So, Covid has affected wine making all over the world. And global warming has produced some of the earliest grape harvests in history. On the positive side, I would assume it means we get to drink this year’s vintage somewhat sooner. On the negative side, the fires here in California may force vintners to make more rose’ wine than ever before.
I am having a difficult time trying to feel sorry for the snotty champagne growers in France. I grew up in farm country, so I have no sympathy for their attitude! Food and Wine: While some booze sales have done okay with more people drinking at home, sales of the socially-inclined Champagne are down about $2 billion so far this year, representing about a third of last year’s nearly $6 billion total record turnover, according to the Associated Press.
By the end of 2020—with all the postponed weddings, closed clubs, and other canceled events—the Champagne Committee (CIVC), which represents thousands of producers across the region, believes that about 100 million bottles will go unsold. “We are experiencing a crisis that we evaluate to be even worse than the Great Depression.” So, who really cares? You sow what you reap!!! Drink sparklings from other places, like California, Loire, Spain, and Italy.
From Winespeed: Treading grapes by foot was standard in the Douro Valley of Portugal for centuries until electricity came to the region (in the 1970s!). After that, standard grape crusher/destemmers were used. However, some grapes in the region are still trodden by human feet—especially grapes intended for vintage Ports. (I have fond memories—and pictures I’ll never reveal—of stomping grapes at Quinta do Vesuvio until 2:00 a.m.) But this treasured tradition requires crews to stand arm-in-arm down the length of lagares (la-GAR-ays), shallow stone or cement troughs (about 2 feet/0.6 meters high), as they march through the slippery mass of newly harvested grapes.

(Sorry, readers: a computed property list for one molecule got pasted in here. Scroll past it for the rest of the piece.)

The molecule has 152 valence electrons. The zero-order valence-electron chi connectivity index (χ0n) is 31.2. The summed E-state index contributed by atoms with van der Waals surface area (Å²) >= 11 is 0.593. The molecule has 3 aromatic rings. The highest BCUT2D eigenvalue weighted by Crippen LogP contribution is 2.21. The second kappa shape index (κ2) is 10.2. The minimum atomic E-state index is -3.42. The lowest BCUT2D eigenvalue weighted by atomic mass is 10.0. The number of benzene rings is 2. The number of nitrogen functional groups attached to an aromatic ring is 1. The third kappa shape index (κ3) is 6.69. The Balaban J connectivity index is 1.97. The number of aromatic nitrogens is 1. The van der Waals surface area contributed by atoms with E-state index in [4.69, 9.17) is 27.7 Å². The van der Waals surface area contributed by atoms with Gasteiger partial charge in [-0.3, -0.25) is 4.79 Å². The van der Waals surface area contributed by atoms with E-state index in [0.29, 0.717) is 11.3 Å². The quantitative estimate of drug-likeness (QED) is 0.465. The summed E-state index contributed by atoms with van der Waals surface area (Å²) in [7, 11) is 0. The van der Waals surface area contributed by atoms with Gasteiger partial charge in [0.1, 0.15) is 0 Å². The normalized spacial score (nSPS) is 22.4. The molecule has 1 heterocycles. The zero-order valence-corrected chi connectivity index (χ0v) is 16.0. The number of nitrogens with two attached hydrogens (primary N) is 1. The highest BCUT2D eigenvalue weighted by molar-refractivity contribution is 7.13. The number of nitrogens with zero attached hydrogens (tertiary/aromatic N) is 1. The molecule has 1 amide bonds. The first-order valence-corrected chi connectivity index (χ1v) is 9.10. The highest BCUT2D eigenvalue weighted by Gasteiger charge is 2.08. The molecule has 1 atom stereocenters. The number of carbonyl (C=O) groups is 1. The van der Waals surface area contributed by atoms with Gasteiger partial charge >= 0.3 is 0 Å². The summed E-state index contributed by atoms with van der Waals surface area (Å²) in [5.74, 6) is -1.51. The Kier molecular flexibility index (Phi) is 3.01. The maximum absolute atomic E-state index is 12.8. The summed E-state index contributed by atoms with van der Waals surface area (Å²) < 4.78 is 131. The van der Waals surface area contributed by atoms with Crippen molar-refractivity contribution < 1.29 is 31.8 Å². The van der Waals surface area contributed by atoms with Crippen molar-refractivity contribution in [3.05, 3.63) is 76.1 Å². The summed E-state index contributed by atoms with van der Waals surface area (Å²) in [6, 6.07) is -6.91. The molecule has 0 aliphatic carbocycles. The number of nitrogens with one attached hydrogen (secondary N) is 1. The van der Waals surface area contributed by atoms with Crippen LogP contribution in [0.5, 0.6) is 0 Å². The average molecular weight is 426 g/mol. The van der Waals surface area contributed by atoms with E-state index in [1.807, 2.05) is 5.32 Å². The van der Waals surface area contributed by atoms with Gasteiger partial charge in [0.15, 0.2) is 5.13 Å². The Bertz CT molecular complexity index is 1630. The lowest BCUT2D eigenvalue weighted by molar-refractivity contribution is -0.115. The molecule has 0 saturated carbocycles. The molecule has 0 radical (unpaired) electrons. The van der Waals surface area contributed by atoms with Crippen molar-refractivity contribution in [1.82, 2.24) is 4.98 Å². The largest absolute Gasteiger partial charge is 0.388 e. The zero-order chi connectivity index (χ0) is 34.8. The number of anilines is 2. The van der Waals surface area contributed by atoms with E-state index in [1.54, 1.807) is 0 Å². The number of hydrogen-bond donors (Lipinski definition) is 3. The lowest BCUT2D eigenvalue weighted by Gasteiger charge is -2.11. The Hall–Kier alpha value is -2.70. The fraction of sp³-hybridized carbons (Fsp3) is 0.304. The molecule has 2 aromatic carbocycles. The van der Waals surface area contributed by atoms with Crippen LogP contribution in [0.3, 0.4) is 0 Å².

As the method is clearly incompatible with social distancing, this year all Port producers must rely on modern equipment instead. Symington Family Estates, owner of Quinta do Vesuvio, has suspended foot-treading at the property for the 2020 harvest – believed to be the first time Vesuvio has done so since the winery opened in 1827. “We very much hope that we will return to foot-treading at Vesuvio as soon as it is safe and responsible,” says Rob Symington.
Why cling to a costlier and more labor-intensive method? As it happens, the human foot is ideally suited to crushing grapes. Treading breaks the grapes, crushes the skins, and then mixes the skins with the juice for good flavor and color extraction—all without smashing the seeds, which contain tannin that is especially bitter-tasting. In the shallow lagares, the surface area of skins to juice is high, allowing color and flavor to be extracted extremely quickly. This is desirable because in Portugal, temperatures usually climb over 35°C (95°F) during harvest, precluding the languorous 6 to 12 days of maceration that wines in cooler climates enjoy.